It’s been odd this Easter to not be involved in any Church services for the first time in 6 years. I must say I’ve missed it, especially the amazing atmosphere that used to be a regular feature of services at St Bartholomew the Great. There are, however, some major benefits and the best of all is time with the children over their school holidays. A jaunt down to Devon was much needed and gave us our first opportunity to see Monty in full flight over the beaches of Instow and Westward Ho! Needless to say there was an awful lot of running about and I’m not sure who came back most worn out, Monty, the kids, or Grace and myself! Now for a rest…. or maybe not.
On Thursday we are giving a performance of some wonderful music by composer Alexander L’Estrange, all of which we recorded last summer. There are some truly beautiful works here that will be new to everyone. It’s always a great sign when professional singers give a thumbs up to new music in sessions and with this project it was a case of every one being a winner! Classic FM have been playing several tracks this week and there’s been a fantastic response, so we’re hoping for a big crowd at St James, Spanish place in Marylebone; a church with the finest acoustic of any London! Hope to see you there!
Wells Cathedral is possibly my favourite in all England and for the first time in its existence Tenebrae will give a concert there in aid of Somerset Community Foundation on April 15th. We’ll be performing one of our most enduringly popular programmes – A Hymn of Heavenly Beauty – featuring such well known works as Allegri’s Miserere (with the famous top Cs for the soprano in the solo quartet), Song for Athene, The Lamb and A Hymn to the Mother of God by John Tavener (with Tenebrae surrounding the audience for a sonic experience like no other!) The concert starts with arguably the most beautiful of all penitential motets by Alonso Lobo, Versa est in luctum, which was the opening track on a recording we made a few years ago that featured Victoria Requiem as the central work. Happily, the disc won the BBC Music Magazine Award for Choral disc of the year in 2012, something which neatly brings me to my final item in this blog, as I am thrilled to say that we have won this most prestigious of awards again, this time for our recording of Brahms and Bruckner motets.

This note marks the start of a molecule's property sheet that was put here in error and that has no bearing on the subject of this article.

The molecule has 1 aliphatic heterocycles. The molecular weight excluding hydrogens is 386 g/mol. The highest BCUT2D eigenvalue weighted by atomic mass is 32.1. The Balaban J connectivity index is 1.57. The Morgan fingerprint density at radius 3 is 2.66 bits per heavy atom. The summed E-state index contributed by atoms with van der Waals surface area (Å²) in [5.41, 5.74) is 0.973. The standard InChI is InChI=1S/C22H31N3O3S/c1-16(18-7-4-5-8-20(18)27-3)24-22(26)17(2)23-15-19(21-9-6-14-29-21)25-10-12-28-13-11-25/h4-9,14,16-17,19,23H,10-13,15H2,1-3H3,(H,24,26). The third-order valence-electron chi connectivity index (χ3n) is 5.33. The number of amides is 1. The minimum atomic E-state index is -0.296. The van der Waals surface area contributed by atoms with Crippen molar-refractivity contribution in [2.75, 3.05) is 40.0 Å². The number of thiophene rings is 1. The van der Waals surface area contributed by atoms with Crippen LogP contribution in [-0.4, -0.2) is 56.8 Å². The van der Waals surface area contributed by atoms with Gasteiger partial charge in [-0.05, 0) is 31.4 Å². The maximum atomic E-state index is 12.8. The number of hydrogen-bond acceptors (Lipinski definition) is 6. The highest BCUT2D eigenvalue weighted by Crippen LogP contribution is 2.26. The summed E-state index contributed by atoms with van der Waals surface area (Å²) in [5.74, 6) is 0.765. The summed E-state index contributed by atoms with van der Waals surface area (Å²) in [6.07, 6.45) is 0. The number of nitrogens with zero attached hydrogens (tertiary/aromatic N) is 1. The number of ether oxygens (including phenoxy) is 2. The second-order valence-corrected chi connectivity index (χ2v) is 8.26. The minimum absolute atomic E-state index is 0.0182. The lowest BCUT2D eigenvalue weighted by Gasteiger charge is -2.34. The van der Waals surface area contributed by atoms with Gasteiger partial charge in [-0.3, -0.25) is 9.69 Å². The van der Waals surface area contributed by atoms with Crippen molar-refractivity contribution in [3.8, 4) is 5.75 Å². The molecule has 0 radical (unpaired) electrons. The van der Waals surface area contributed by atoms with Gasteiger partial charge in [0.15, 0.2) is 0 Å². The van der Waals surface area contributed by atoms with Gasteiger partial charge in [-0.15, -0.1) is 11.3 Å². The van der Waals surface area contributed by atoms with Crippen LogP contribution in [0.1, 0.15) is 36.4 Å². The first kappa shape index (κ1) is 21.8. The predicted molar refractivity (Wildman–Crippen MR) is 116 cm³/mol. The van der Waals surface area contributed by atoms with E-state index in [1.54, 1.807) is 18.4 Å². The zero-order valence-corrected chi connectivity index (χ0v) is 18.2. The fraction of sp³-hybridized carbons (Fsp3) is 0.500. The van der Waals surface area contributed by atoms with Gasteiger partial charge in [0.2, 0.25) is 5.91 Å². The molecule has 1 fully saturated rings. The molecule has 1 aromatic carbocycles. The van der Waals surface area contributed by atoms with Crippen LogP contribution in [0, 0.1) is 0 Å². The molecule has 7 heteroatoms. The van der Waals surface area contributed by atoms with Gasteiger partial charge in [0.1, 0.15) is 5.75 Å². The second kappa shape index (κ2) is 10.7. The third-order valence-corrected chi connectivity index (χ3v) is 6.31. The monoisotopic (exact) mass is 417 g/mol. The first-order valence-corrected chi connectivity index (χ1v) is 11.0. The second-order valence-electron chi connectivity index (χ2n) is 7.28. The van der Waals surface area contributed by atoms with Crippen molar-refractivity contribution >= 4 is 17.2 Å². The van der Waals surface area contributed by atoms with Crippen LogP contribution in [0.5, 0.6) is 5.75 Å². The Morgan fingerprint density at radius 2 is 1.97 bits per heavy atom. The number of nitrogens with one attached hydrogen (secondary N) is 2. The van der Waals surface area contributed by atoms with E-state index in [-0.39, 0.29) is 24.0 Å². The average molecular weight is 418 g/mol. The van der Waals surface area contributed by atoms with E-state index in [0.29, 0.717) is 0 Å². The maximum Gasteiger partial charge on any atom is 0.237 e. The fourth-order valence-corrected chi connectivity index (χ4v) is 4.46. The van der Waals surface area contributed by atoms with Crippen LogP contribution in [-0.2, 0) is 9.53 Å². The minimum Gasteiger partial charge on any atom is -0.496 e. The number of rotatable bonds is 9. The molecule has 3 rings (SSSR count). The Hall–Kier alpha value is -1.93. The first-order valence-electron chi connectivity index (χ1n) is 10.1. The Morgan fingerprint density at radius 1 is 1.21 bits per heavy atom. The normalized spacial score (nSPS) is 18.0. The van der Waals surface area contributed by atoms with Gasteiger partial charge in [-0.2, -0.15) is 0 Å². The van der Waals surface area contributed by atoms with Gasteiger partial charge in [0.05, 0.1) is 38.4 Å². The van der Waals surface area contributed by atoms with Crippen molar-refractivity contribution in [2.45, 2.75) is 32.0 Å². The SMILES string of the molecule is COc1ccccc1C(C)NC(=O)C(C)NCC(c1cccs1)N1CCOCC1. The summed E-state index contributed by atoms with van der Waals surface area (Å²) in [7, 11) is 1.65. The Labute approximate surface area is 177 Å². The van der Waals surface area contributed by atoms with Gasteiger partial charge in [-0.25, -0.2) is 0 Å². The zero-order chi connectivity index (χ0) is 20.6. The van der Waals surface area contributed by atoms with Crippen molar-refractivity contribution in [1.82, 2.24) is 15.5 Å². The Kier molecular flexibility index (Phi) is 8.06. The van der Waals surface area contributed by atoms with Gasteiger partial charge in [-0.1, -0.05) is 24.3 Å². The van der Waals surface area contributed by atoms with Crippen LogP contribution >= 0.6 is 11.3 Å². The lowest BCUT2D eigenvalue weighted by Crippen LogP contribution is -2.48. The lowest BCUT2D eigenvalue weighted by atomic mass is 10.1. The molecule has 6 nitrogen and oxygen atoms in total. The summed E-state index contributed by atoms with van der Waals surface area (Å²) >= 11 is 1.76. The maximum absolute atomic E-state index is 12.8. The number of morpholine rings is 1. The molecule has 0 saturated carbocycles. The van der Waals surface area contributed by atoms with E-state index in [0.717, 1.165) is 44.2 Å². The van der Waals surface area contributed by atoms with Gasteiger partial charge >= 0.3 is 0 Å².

We had a fabulous evening last night at Kings Place and the choir very kindly gave of their time gratis to sing Christus factus est by Bruckner as part of the Award Ceremony. We were delighted to receive the Award from Dame Mary Archer, a great supporter of the choir, and to spend time with so many people who were heavily involved and jointly responsible for the disc’s success; none more so than our fabulous sound engineer, Andrew Mellor, who’s idea it was several years to go to put these motets side by side. It took a long time for the project to come together, but thanks to the generosity of many people the idea eventually became a reality and I cannot tell you how ecstatic I am that the recording has received such recognition and this amazing accolade. Andrew tragically lost his father to cancer a few years ago, and Tenebrae lost its co-founder Barbara Pollock to the same disease in 2010. It was always Andrew’s wish that this disc should, in some way, benefit one of the great Cancer Charities that carry out such terrific work caring for those diagnosed with terminal cancer. I think this sense of dedication and remembrance played its part in giving all the performers an added focus when it came to the recording sessions, and I believe we were acutely aware as we were recording that something very special was taking place. Macmillan Cancer UK will benefit from all sales of the disc and for that reason alone I hope it sells thousands of copies. If you haven’t already then please do go and buy one! I’m very much looking forward to several performances of this stunning repertoire over the next year or so.